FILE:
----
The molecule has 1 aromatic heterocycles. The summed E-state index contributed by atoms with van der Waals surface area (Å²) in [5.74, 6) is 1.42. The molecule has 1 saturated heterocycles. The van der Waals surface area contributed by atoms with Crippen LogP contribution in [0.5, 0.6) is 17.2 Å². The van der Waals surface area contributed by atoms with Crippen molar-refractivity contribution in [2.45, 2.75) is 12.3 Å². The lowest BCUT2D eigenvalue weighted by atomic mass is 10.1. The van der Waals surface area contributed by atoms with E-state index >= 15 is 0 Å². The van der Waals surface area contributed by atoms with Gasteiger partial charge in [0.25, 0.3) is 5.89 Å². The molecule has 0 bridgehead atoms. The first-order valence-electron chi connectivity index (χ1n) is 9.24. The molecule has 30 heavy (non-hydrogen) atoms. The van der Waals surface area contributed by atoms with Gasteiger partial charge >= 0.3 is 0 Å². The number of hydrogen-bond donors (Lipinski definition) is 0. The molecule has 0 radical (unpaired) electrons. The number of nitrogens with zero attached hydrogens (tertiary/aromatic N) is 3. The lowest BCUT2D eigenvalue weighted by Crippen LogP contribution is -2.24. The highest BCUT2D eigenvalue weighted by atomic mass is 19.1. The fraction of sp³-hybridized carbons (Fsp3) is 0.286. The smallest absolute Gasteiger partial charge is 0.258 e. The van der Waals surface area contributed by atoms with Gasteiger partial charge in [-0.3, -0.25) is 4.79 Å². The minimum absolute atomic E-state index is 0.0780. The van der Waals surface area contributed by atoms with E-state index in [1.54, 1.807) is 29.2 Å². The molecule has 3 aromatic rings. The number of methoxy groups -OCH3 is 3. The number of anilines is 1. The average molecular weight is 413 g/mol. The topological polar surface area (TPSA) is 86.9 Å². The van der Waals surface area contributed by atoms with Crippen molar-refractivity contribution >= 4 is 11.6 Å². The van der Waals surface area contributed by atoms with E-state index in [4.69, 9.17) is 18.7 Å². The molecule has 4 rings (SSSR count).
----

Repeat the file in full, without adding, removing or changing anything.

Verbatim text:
The molecule has 1 aromatic heterocycles. The summed E-state index contributed by atoms with van der Waals surface area (Å²) in [5.74, 6) is 1.42. The molecule has 1 saturated heterocycles. The van der Waals surface area contributed by atoms with Crippen LogP contribution in [0.5, 0.6) is 17.2 Å². The van der Waals surface area contributed by atoms with Crippen molar-refractivity contribution in [2.45, 2.75) is 12.3 Å². The lowest BCUT2D eigenvalue weighted by atomic mass is 10.1. The van der Waals surface area contributed by atoms with E-state index >= 15 is 0 Å². The van der Waals surface area contributed by atoms with Gasteiger partial charge in [0.25, 0.3) is 5.89 Å². The molecule has 0 bridgehead atoms. The first-order valence-electron chi connectivity index (χ1n) is 9.24. The molecule has 30 heavy (non-hydrogen) atoms. The van der Waals surface area contributed by atoms with Gasteiger partial charge >= 0.3 is 0 Å². The number of hydrogen-bond donors (Lipinski definition) is 0. The molecule has 0 radical (unpaired) electrons. The number of nitrogens with zero attached hydrogens (tertiary/aromatic N) is 3. The lowest BCUT2D eigenvalue weighted by Crippen LogP contribution is -2.24. The highest BCUT2D eigenvalue weighted by atomic mass is 19.1. The fraction of sp³-hybridized carbons (Fsp3) is 0.286. The smallest absolute Gasteiger partial charge is 0.258 e. The van der Waals surface area contributed by atoms with Gasteiger partial charge in [-0.3, -0.25) is 4.79 Å². The minimum absolute atomic E-state index is 0.0780. The van der Waals surface area contributed by atoms with E-state index in [1.54, 1.807) is 29.2 Å². The molecule has 3 aromatic rings. The number of methoxy groups -OCH3 is 3. The number of anilines is 1. The average molecular weight is 413 g/mol. The topological polar surface area (TPSA) is 86.9 Å². The van der Waals surface area contributed by atoms with Crippen molar-refractivity contribution >= 4 is 11.6 Å². The van der Waals surface area contributed by atoms with E-state index in [4.69, 9.17) is 18.7 Å². The molecule has 4 rings (SSSR count).